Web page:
Goodreads helps you keep track of books you want to read.
Start by marking “Many: The Diversity of Life on Earth” as Want to Read:
Many: The Diversity of Life on Earth
Enlarge cover
Rate this book
Clear rating
Open Preview

Many: The Diversity of Life on Earth

by
4.32  ·  Rating details ·  202 ratings  ·  50 reviews
After magnifying the beauty of unseen organisms in Tiny Creatures, Nicola Davies and Emily Sutton turn their talents to the vast variety of life on Earth.

The more we study the world around us, the more living things we discover every day. The planet is full of millions of species of plants, birds, animals, and microbes, and every single one -- including us -- is part of a
...more
Hardcover, 40 pages
Published November 7th 2017 by Candlewick Press
More Details... Edit Details

Friend Reviews

To see what your friends thought of this book, please sign up.

Reader Q&A

To ask other readers questions about Many, please sign up.

Be the first to ask a question about Many

Community Reviews

Showing 1-30
4.32  · 
Rating details
 ·  202 ratings  ·  50 reviews


More filters
 | 
Sort order
KC
Mar 26, 2018 rated it it was amazing
Outstanding illustrations and text. Nicola Davies can do no wrong.
Peacegal
Apr 07, 2018 rated it it was amazing
Shelves: humane-education
This is a wonderful book that invites readers to share in the sheer joy and wonder of nature. Life teems around us, but is also fragile, and it's up to us to protect the world around us. The illustrations in this book have a delightful, classic look. Share this title with a young person today, and introduce them to the astounding world that surrounds us.
Meredith
Jan 29, 2018 rated it it was ok
Shelves: nonfiction
Nice sentiment and some good information, but I wish they either had the "footnotes" on every page or no pages (my preference) for consistency. Also more conceptual than factual.
Linda
I always thought it was wonderful to introduce my students to the idea of scientific identification, learning how the "Many" animals ended in the specific classification that each one did. I remember one time talking about ants, learning there are about 12,000 species of them on earth. Wow! This book introduces that concept so beautifully, beginning with one - girl, two - flower, three - ant, then MANY! Big and little, different and similar, Nicola Davies shares a few facts. For one "big" examp ...more
Cindy Mitchell *Kiss the Book*
Davies, Nicola Many: The Diversity of Life on Earth, illustrated by Emily Sutton. NONFICTION. Candlewick Press, 2017. $15.99.

Many uses illustrations and a minimal number of words to celebrate the wide diversity of life on Earth. A call to action at the end informs readers that many species have already gone extinct and encourages readers to ensure that the remaining ones are protected.

This book would work especially well for an Earth Day lesson or as an opener to a discussion on biodiversity and
...more
Martha
Mar 17, 2018 rated it really liked it
Shelves: k-3-non-fiction
From the creators of the distinctive, award winning title, Tiny Creatures, comes another wondrous non-fiction story, Many: The Diversity of Life on Earth. Every page exhibits the bountiful diversity of our species, and the balance it naturally creates. Double page spreads of ecosystems are gorgeously rendered in watercolor, showing the beauty of the species' diversity which nature provides, until the end of the story. At this point readers views the irresponsibility human destruction is creating ...more
Tasha
Mar 14, 2018 rated it it was amazing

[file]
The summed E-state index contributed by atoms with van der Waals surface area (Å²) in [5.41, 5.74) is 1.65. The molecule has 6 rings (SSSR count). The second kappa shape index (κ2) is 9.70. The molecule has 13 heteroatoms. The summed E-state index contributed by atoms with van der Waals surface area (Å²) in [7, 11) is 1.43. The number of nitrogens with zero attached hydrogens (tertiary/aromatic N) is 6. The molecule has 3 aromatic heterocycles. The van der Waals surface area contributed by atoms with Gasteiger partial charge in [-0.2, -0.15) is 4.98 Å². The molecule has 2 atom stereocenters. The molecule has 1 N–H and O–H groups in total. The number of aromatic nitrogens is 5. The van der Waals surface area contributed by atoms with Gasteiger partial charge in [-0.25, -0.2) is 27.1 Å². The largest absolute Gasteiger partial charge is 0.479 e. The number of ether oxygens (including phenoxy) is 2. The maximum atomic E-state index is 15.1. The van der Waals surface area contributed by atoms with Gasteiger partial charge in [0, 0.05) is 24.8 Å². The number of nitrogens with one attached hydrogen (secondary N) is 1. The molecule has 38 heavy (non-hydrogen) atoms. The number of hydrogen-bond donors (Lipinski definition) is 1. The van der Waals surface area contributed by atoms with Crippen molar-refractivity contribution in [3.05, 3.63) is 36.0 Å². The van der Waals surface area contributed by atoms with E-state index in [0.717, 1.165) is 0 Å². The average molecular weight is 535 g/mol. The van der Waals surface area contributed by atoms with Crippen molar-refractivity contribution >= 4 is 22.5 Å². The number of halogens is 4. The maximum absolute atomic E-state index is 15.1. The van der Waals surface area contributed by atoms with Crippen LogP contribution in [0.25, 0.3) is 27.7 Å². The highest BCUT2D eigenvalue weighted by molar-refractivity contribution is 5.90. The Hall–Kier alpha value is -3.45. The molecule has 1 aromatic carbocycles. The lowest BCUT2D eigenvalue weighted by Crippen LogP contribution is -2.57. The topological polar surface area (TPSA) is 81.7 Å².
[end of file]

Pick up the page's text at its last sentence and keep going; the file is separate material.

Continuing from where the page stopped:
Shelves: picture-books
This picture book invites readers to think about the wide amount of diversity in the animals and plants that live on our planet. The book offers a small scientific facts on some pages, giving a closer look at things like mushrooms, microbes, elephants, and habitats. The book moves on to fill pages with images of different types of animals, one fascinating two-page spread has animals that were discovered in the last 50 years. It also explores food cycles for several different species. The book en ...more
Joanna
Oct 01, 2018 rated it it was amazing
Shelves: to-buy
The cover and title alone would’ve been enough for me to give this five stars. Biodiversity beautifully illustrated? That’s my jam! But opening it up and going page by page was an experience I thoroughly savored, getting lost in each of the wonderful and detailed illustrations. There was a lot of cool information and the names of featured species would be fun for any kid to read or hear read. The theme of conservation and responsibility towards the planet and biodiversity was presented well: we ...more
Lou Rocama
This is probably the best conservation book for children I've read. Granted, I can think of only two others at present, but I'm sure there are more.

The text starts very easy with counting and gets more complex as it goes. This plateaus at the food chain, then goes through extinction and conservation. There are unobtrusive italics on some pages with asides that can be skipped if necessary (ex. "all of these animals were discovered in the last fifty years"). The pictures are detailed and colorful
...more
Amy Layton
Dec 20, 2018 rated it it was amazing
Shelves: picturebooks
Boy, did this book pack a punch.  It lulls you in with its beautiful illustrations and depictions of the various animals in the world alongside factual tidbits and then tells you all about how multiple species are now extinct, including some we probably have no idea about.  I certainly didn't expect this book, this beautiful book, to be so political, and I love it all the more for that.   It's honest, it's real, and it doesn't shy away from hard truths.  

Review cross-listed here!
Amanda
Food chains, pollution, cause and effect, diversity, animals, interdependence, ecosystems

Some reviews said that the illustrations were too busy. Some reviews said that this books was bleak. I say that it depends on what your focus is! The illustrations are gorgeous; the text and illustrations remind us what a remarkable, brilliant, blessed, diverse world we live in! There is MUCH to appreciate and enjoy and admire; we should care for it like the precious miracle that it is and not abuse these re
...more
Kate
Jun 01, 2019 rated it really liked it